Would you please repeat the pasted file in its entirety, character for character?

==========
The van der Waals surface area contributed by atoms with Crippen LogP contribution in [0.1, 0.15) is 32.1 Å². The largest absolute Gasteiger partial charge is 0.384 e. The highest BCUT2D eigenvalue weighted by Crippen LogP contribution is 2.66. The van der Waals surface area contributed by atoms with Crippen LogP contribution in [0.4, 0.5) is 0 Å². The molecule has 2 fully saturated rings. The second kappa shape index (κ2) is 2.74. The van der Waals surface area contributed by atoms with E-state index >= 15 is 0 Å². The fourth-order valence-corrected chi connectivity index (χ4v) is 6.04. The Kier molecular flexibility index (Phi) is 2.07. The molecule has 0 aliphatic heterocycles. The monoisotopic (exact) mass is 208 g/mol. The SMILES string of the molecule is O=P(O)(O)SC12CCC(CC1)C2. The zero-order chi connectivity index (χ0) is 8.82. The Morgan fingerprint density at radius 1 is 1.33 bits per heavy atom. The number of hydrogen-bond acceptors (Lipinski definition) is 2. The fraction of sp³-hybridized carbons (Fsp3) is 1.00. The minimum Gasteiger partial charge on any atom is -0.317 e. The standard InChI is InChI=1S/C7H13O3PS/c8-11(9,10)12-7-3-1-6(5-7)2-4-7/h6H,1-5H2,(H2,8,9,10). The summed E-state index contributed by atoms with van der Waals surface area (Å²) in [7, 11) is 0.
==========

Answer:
The van der Waals surface area contributed by atoms with Crippen LogP contribution in [0.1, 0.15) is 32.1 Å². The largest absolute Gasteiger partial charge is 0.384 e. The highest BCUT2D eigenvalue weighted by Crippen LogP contribution is 2.66. The van der Waals surface area contributed by atoms with Crippen LogP contribution in [0.4, 0.5) is 0 Å². The molecule has 2 fully saturated rings. The second kappa shape index (κ2) is 2.74. The van der Waals surface area contributed by atoms with E-state index >= 15 is 0 Å². The fourth-order valence-corrected chi connectivity index (χ4v) is 6.04. The Kier molecular flexibility index (Phi) is 2.07. The molecule has 0 aliphatic heterocycles. The monoisotopic (exact) mass is 208 g/mol. The SMILES string of the molecule is O=P(O)(O)SC12CCC(CC1)C2. The zero-order chi connectivity index (χ0) is 8.82. The Morgan fingerprint density at radius 1 is 1.33 bits per heavy atom. The number of hydrogen-bond acceptors (Lipinski definition) is 2. The fraction of sp³-hybridized carbons (Fsp3) is 1.00. The minimum Gasteiger partial charge on any atom is -0.317 e. The standard InChI is InChI=1S/C7H13O3PS/c8-11(9,10)12-7-3-1-6(5-7)2-4-7/h6H,1-5H2,(H2,8,9,10). The summed E-state index contributed by atoms with van der Waals surface area (Å²) in [7, 11) is 0.